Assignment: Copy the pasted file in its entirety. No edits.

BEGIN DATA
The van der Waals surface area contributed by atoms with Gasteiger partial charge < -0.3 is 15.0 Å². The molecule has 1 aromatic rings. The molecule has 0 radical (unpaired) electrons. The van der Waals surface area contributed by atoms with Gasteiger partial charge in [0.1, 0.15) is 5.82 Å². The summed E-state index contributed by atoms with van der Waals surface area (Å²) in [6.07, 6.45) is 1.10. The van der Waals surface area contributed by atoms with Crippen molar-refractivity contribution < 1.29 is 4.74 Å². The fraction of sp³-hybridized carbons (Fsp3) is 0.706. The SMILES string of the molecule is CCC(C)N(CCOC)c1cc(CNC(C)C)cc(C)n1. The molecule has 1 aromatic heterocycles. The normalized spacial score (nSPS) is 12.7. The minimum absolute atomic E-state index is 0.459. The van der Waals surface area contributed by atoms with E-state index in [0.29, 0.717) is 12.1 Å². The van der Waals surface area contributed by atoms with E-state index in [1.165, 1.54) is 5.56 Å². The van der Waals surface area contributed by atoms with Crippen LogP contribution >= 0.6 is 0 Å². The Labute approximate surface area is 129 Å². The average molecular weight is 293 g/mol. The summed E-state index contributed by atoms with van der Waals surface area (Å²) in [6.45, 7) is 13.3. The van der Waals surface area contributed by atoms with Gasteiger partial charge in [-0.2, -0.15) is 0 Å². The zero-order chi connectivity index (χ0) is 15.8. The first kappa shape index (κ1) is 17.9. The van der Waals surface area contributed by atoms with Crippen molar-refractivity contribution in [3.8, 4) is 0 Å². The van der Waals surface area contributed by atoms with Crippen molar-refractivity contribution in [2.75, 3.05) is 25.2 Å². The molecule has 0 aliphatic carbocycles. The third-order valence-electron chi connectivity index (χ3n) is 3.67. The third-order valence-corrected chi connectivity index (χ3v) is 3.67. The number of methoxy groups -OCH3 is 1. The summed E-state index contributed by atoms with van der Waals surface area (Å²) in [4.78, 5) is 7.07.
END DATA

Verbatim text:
The van der Waals surface area contributed by atoms with Gasteiger partial charge < -0.3 is 15.0 Å². The molecule has 1 aromatic rings. The molecule has 0 radical (unpaired) electrons. The van der Waals surface area contributed by atoms with Gasteiger partial charge in [0.1, 0.15) is 5.82 Å². The summed E-state index contributed by atoms with van der Waals surface area (Å²) in [6.07, 6.45) is 1.10. The van der Waals surface area contributed by atoms with Crippen molar-refractivity contribution < 1.29 is 4.74 Å². The fraction of sp³-hybridized carbons (Fsp3) is 0.706. The SMILES string of the molecule is CCC(C)N(CCOC)c1cc(CNC(C)C)cc(C)n1. The molecule has 1 aromatic heterocycles. The normalized spacial score (nSPS) is 12.7. The minimum absolute atomic E-state index is 0.459. The van der Waals surface area contributed by atoms with E-state index in [0.29, 0.717) is 12.1 Å². The van der Waals surface area contributed by atoms with E-state index in [1.165, 1.54) is 5.56 Å². The van der Waals surface area contributed by atoms with Crippen LogP contribution >= 0.6 is 0 Å². The Labute approximate surface area is 129 Å². The average molecular weight is 293 g/mol. The summed E-state index contributed by atoms with van der Waals surface area (Å²) in [6.45, 7) is 13.3. The van der Waals surface area contributed by atoms with Gasteiger partial charge in [-0.2, -0.15) is 0 Å². The zero-order chi connectivity index (χ0) is 15.8. The first kappa shape index (κ1) is 17.9. The van der Waals surface area contributed by atoms with Crippen molar-refractivity contribution in [3.8, 4) is 0 Å². The van der Waals surface area contributed by atoms with Crippen molar-refractivity contribution in [2.75, 3.05) is 25.2 Å². The molecule has 0 aliphatic carbocycles. The third-order valence-electron chi connectivity index (χ3n) is 3.67. The third-order valence-corrected chi connectivity index (χ3v) is 3.67. The number of methoxy groups -OCH3 is 1. The summed E-state index contributed by atoms with van der Waals surface area (Å²) in [4.78, 5) is 7.07.